There are several common techniques that users can employ to help speed-up their models somewhat. If used correctly, some of these methods can yield significant runtime and memory efficiencies.

## Defining Computational Zones for the Model

Different regions of the model require different time steps for stability. For example, for equal-sized elements in water (wave velocity 1500 m/s) and steel (wave velocity 5900 m/s), water has a maximum stable time step 3.93 (5900/1500) times larger than the steel. The base time step for the model is set by the faster material, steel, so 3.93 times as many time steps are carried out during a simulation in water than is needed for stability. Zoning a model is a way to use that "overly stable" time step to regain computational speed. By running only every nth time step in a region of the model with a higher stable time step, a stable solution can be obtained in a shorter time. The ratio in each region, N, must be an integer that is less than or equal to the maximum ratio. Therefore the ratio in each region is rounded down to the nearest integer. In the example of water and steel, the water can be sub-cycled every 3rd time step (as opposed to every 4th,), as 3.93 is rounded down to 3.

At the interface of two materials, the contacting elements (e.g., water and steel) share a common surface. For the purposes of zoning, OnScale considers both elements to have the wave velocity of the faster material. This means that a zone must be moved one element into the slower material to gain maximum benefit from zoning.

OnScale automatically zones the entire model into a single zone by default. Further enhancement must be done manually. Following are guidelines for manual zoning:

- All elements must be included in a zone.
- An element can be included only in a single zone (no overlap).
- Each zone is rectangular in shape.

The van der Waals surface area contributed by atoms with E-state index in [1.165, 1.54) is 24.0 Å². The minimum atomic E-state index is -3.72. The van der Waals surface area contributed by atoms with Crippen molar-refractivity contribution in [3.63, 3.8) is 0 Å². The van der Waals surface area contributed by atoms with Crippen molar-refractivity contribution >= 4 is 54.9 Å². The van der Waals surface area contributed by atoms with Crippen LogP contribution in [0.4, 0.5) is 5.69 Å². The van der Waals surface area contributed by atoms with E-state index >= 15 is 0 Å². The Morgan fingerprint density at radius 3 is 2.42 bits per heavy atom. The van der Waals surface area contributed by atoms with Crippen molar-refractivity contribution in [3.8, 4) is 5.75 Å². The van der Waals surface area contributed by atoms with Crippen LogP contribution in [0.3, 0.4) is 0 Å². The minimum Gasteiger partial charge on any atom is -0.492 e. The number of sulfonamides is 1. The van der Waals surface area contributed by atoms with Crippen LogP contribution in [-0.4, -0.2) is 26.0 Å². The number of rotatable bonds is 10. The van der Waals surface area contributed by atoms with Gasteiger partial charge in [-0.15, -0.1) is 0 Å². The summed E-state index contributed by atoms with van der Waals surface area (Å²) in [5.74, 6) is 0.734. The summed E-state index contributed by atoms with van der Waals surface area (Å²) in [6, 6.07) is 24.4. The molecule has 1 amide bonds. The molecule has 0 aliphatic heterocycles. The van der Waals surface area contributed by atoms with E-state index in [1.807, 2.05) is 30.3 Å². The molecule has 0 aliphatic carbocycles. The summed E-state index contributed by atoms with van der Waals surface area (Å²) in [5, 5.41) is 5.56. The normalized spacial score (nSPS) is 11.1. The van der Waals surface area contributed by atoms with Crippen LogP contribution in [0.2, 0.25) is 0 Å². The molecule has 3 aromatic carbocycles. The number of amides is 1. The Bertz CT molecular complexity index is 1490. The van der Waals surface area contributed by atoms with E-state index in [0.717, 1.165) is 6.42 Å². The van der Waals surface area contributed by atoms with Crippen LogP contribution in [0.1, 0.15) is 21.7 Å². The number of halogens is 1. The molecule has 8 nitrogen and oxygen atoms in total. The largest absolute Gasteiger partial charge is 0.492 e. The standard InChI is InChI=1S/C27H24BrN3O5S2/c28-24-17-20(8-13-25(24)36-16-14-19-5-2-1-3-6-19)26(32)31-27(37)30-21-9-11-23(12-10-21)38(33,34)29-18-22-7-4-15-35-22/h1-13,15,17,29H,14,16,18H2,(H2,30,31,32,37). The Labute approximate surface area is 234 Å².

- A zone cannot cross the standard/skewed partition boundary (advanced).
- As there is a small overhead for each zone, you should not create a large number of very small zones.

The zone command, which defines a zone, is:

zone iratio ibegin iend jbegin jend kbegin kend zonestep

where iratio is the integer multiple of the zone time step to the model time step.

**Note:** We recommend that iratio remain in its default value.

The nodal indices ranges define the region of the model in ijk space to be assigned to the zone. The zonestep parameter is a master override of the zone time step. When entered, this value is used for the zone

time step even if it violates the stability criterion. It also overrides the iratio parameter. An example of the zone command for a 2D model is:

zone * 1 20 1 15

where the zone time step is default for all elements bounded by nodes with an i-index from 1 to 20, and a j-index from 1 to 15.

Overriding of the default ratio is usually used with a manual entry when an extrapolation (extr) surface is in several different zones, as extr surfaces must be in zones of identical time step.

Further detail on zones in a model can be found in the print file (.flxprt) just after the prcs command is entered.

## Adjusting Time Stability Factor (TSF)

The Time Stability Factor is calculated by in order to find the maximum timestep for stable simulation. It is calculated from the fastest velocity in the model, over the shortest distance (two closest nodes) and set at 80% of this value.

Although 80% is default, it can be on the conservative side for some models. Users can adjust this upwards using the time command (must be issued before the prcs command) to help:

- Reduce simulation time (larger timestep means less steps for a set simulation time)
- Increase accuracy (reducing the amount of sampling in the time domain)

However, it is important to note than increasing it too much will eventually cause the model to become unstable, and care should be taken. A good value to try initially is 0.95:

time * * 0.95

Increasing the TSF is also useful if you are running a model that propagates over longer distances (>25 wavelengths). By reducing the effect of sampling in the time domain, the solution at each timestep is more accurate, and therefore the cumulative effects of numerical dispersion can be lessened somewhat.

## Setting an Initial Computational Window Region

Quite often in OnScale models, the excitation source comprises a of a relatively small region in comparison to the overall size of the model. In cases such as this, it makes little sense to solve for all the elements in the model when only a known fraction will require calculation.

Therefore, to provide some additional efficiency to the model computation, the WNDO command can be used to set an 'initial' computation zone around the source. The computational window is then increase by 1 element in every direction at each timestep to make sure that it will always included the mechanical wave.

Again, this command must be issued before the PRCS command. For example:

wndo $i1 $i2+1 $j1 $j2+1 $k1 $k2+1